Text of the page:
Saturday, May 30, 2009


It is better to start off with this windswept picture of the 'Poinciana' in the rain than to tell you about the windswept 'everythingelse' and the rain. But windswept it has been, and rain like it isn't going to end. The good goes hand in hand with the bad and when a squall is on approach with the higher gusts, the lightning and "white-out", you do some serious questioning.......... and then the first huge rain drops hit and the downpour begins and you know that the worst is over and the windspeed begins to drop to under 20 knots and your heart rate starts to slow with the eminent deluge. Despite the wind and rain, after two solid days on board, we venture forth to an island, just to get to 'somewhere else'. Not all days are brilliant, though the trees and flowers everywhere dispute that fact. Double click on the photos and you will see.
Below is "SVEA" at anchor in Baker's Bay near Guana Cay with an approaching squall. Ten minutes later,(picture on the right), the same view out of ARITA's window. Kind of speaks for itself without the 'Rock & Roll' being visible.............. Still, tomorrow or some day real soon the sun will come out again.............. Nothing ever stays the same for very long and being at anchor is the safest of all options. We have been watching yachts departing for the US East Coast, who by now, are in the thick of the same mess with nowhere to go except to keep going. ANCHORING is the lowest common denominator. It is the mother of the "de-powering equation". The lowest number in the opposing forces. Good ground tackle beats insurance and a sorry story. Good anchors, good chain, good holding, means the weather passes you by, instead of taking you with it.

Even in the rain, and in between squalls, we have seen some remarkable things. Take this marina in Black Sound, GREEN TURTLE CAY in the photo above, as an example. Great looking yachts, heaps of money, beautifully spaced on the hard-top, all out of the water, all standing on a hard surface with supports beneath them, and all with high centre of gravities, almost ready to topple in a really strong wind. A near perfect set of DOMINOES................Even the three muskateers would agree..... "ALL FALL ONE AND ONE FALL ALL".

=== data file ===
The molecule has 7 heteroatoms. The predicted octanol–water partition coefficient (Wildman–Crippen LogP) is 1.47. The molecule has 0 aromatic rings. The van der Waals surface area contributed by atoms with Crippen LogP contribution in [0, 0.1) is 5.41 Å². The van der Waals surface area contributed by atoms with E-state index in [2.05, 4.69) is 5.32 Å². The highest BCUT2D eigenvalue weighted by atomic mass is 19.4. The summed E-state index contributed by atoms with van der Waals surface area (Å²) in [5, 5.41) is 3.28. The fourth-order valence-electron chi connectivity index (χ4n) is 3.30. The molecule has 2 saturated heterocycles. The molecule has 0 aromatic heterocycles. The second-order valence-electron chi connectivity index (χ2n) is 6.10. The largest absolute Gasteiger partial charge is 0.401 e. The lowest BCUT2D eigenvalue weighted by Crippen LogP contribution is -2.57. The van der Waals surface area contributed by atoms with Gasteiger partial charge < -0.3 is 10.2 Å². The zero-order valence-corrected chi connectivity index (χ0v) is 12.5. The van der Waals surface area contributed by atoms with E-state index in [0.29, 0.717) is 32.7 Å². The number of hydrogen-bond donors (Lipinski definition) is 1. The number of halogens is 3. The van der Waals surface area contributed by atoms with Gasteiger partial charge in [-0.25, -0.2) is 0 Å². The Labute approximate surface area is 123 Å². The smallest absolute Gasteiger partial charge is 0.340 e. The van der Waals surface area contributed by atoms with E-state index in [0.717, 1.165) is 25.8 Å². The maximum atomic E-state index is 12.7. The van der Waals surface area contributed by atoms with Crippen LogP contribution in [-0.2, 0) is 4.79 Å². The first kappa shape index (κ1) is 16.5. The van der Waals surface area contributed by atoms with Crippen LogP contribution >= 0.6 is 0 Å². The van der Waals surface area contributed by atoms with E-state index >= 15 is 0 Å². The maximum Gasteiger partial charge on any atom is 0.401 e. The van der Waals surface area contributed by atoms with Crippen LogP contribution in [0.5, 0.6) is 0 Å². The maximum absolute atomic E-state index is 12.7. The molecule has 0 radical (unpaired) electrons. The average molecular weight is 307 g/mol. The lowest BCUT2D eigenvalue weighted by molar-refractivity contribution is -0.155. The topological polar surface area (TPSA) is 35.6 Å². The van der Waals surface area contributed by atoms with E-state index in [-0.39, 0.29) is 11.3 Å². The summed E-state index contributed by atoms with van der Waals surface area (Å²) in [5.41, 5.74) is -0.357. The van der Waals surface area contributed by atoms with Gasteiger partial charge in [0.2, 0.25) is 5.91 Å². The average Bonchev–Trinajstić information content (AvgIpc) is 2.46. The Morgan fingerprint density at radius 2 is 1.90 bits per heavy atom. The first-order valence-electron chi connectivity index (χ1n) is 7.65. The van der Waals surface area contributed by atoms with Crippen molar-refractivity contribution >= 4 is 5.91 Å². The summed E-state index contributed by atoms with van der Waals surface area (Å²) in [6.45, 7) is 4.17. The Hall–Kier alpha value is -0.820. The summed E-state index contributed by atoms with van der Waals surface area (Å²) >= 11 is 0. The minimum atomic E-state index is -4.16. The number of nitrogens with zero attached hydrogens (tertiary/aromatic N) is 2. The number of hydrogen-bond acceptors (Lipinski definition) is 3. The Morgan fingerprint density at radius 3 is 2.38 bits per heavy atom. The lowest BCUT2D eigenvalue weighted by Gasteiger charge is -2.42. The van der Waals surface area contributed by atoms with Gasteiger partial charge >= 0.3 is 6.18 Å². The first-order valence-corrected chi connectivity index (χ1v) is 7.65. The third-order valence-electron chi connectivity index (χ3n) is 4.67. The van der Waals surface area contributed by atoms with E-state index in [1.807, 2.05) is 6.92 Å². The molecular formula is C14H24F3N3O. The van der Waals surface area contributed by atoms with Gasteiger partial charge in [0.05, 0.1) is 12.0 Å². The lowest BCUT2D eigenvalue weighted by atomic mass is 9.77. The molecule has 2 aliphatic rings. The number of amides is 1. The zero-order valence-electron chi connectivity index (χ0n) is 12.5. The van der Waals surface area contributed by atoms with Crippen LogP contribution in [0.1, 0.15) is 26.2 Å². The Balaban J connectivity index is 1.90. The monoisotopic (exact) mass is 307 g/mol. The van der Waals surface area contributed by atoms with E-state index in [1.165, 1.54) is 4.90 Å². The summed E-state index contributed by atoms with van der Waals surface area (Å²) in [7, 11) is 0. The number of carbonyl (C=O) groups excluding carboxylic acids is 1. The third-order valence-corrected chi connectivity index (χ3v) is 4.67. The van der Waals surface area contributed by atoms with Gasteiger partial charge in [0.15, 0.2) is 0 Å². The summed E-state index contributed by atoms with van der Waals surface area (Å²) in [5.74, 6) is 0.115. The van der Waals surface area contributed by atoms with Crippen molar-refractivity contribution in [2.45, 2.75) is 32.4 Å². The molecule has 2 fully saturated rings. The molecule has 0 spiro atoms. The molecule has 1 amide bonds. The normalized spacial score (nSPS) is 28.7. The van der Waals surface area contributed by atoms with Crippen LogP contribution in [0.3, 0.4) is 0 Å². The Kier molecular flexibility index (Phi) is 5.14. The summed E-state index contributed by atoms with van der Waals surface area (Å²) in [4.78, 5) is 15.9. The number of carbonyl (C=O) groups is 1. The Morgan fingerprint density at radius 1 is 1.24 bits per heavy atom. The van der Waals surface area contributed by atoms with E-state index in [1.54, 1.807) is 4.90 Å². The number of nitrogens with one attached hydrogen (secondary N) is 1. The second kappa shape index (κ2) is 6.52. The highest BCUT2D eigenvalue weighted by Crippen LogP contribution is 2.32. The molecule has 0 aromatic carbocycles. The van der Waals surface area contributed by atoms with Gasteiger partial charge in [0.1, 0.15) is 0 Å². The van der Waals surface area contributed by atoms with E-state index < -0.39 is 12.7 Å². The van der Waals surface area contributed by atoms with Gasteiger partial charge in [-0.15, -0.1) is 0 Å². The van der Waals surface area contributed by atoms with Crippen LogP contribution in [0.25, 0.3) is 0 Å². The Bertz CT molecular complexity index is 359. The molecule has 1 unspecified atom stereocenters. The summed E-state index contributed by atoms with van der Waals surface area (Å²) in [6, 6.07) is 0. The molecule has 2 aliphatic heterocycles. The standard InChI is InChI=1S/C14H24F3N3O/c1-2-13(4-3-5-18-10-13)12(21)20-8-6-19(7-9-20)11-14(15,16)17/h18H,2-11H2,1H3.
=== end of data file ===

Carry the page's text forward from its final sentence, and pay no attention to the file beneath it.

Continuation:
On the right and below is the "before, during and after" photos of the passing of the super-yacht "P2". State-of-the-art technology, in yacht design, materials, elctronics and communications. You have to double click on these pics to see how much money has been spent. Look at the cabin windows in the side of the hull almost at water level. This yacht has a draft of 12 feet deep and the top of the mast is so high, it probably has a different weather system up there. It was on its way back from Antigua in the Caribbean. The crew on this mega-yacht, as shown by the nationality flags on the port halyard, are Australian and South African, even though the vessel is Cayman Islands registered and American owned. They must be good sailors, for it can't be that the Corporation was trying to save money on the hired help.

Here's another Aussie sailor sneaking a sip of a Baker's Bay rum punch during our trip to the development project on Guana Cay. The channels for the deep-keeled yachts, require the use of excavators to scour the hard calcified bottoms. The material is loaded on to flat-bottomed barges and taken out to sea for dumping. The same excavator stays on the barge to do this and does it all backwards.

The Queen meantime, has done some excavation of her own on the sea-bed, including this starfish. A star quality starfish.................and then there is tonight's sunset, caught by our 'star' photographer ( hot out of the camera and worthy of a double-click). You know what they say about "Red sky at night....... sailor's delight"... Let's see if it's true. and then the very last photo is included only because we are sick of squalls, gusting winds and rain and for no other reason.................................. whatsoever.

1 comment:

Anonymous said...

absolutely beautiful sunset!
jane xx